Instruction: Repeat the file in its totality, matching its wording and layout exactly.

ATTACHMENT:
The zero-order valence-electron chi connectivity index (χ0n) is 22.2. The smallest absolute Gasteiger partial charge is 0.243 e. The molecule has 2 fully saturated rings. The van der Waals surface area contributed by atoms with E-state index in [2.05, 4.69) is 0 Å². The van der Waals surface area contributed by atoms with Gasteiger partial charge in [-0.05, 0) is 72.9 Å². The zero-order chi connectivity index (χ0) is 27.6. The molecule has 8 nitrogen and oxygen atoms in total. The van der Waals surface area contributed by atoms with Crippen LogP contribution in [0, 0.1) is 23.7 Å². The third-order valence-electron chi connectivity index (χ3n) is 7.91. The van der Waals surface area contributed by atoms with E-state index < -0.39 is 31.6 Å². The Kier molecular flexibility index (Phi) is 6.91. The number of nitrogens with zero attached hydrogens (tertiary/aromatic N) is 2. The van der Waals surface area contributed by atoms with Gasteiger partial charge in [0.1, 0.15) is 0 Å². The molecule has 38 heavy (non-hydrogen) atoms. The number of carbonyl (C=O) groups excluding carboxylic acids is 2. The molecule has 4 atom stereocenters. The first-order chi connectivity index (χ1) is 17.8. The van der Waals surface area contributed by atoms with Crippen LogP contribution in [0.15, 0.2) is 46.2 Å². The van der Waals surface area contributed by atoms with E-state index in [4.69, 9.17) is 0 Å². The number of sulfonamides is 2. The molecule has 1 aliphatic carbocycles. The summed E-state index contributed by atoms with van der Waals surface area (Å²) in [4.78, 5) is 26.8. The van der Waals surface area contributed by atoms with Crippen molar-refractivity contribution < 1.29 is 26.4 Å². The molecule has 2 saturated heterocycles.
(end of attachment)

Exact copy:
The zero-order valence-electron chi connectivity index (χ0n) is 22.2. The smallest absolute Gasteiger partial charge is 0.243 e. The molecule has 2 fully saturated rings. The van der Waals surface area contributed by atoms with E-state index in [2.05, 4.69) is 0 Å². The van der Waals surface area contributed by atoms with Gasteiger partial charge in [-0.05, 0) is 72.9 Å². The zero-order chi connectivity index (χ0) is 27.6. The molecule has 8 nitrogen and oxygen atoms in total. The van der Waals surface area contributed by atoms with Crippen LogP contribution in [0, 0.1) is 23.7 Å². The third-order valence-electron chi connectivity index (χ3n) is 7.91. The van der Waals surface area contributed by atoms with E-state index < -0.39 is 31.6 Å². The Kier molecular flexibility index (Phi) is 6.91. The number of nitrogens with zero attached hydrogens (tertiary/aromatic N) is 2. The van der Waals surface area contributed by atoms with Gasteiger partial charge in [0.1, 0.15) is 0 Å². The molecule has 38 heavy (non-hydrogen) atoms. The number of carbonyl (C=O) groups excluding carboxylic acids is 2. The molecule has 4 atom stereocenters. The first-order chi connectivity index (χ1) is 17.8. The van der Waals surface area contributed by atoms with Crippen LogP contribution in [0.15, 0.2) is 46.2 Å². The van der Waals surface area contributed by atoms with E-state index in [4.69, 9.17) is 0 Å². The number of sulfonamides is 2. The molecule has 1 aliphatic carbocycles. The summed E-state index contributed by atoms with van der Waals surface area (Å²) in [4.78, 5) is 26.8. The van der Waals surface area contributed by atoms with Crippen molar-refractivity contribution < 1.29 is 26.4 Å². The molecule has 2 saturated heterocycles.